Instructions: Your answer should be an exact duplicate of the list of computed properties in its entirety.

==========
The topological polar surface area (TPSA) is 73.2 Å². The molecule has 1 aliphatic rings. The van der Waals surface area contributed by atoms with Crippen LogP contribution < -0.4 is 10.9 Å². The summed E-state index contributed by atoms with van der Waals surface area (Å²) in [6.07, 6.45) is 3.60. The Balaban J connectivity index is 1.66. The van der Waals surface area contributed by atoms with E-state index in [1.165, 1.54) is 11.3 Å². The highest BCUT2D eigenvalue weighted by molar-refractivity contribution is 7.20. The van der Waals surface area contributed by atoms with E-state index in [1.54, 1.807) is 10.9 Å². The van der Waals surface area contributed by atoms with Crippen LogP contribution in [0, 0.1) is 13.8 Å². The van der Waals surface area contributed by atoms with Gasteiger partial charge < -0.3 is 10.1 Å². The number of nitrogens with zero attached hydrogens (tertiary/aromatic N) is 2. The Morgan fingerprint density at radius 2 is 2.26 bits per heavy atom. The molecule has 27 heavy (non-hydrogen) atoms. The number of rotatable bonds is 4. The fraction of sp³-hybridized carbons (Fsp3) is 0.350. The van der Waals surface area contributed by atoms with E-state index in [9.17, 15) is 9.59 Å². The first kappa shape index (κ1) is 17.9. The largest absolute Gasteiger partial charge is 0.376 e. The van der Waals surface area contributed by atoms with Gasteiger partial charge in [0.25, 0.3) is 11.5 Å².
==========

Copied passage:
The topological polar surface area (TPSA) is 73.2 Å². The molecule has 1 aliphatic rings. The van der Waals surface area contributed by atoms with Crippen LogP contribution < -0.4 is 10.9 Å². The summed E-state index contributed by atoms with van der Waals surface area (Å²) in [6.07, 6.45) is 3.60. The Balaban J connectivity index is 1.66. The van der Waals surface area contributed by atoms with E-state index in [1.165, 1.54) is 11.3 Å². The highest BCUT2D eigenvalue weighted by molar-refractivity contribution is 7.20. The van der Waals surface area contributed by atoms with E-state index in [1.54, 1.807) is 10.9 Å². The van der Waals surface area contributed by atoms with Crippen LogP contribution in [0, 0.1) is 13.8 Å². The van der Waals surface area contributed by atoms with Gasteiger partial charge < -0.3 is 10.1 Å². The number of nitrogens with zero attached hydrogens (tertiary/aromatic N) is 2. The Morgan fingerprint density at radius 2 is 2.26 bits per heavy atom. The molecule has 27 heavy (non-hydrogen) atoms. The number of rotatable bonds is 4. The fraction of sp³-hybridized carbons (Fsp3) is 0.350. The van der Waals surface area contributed by atoms with E-state index in [9.17, 15) is 9.59 Å². The first kappa shape index (κ1) is 17.9. The largest absolute Gasteiger partial charge is 0.376 e. The van der Waals surface area contributed by atoms with Gasteiger partial charge in [0.25, 0.3) is 11.5 Å².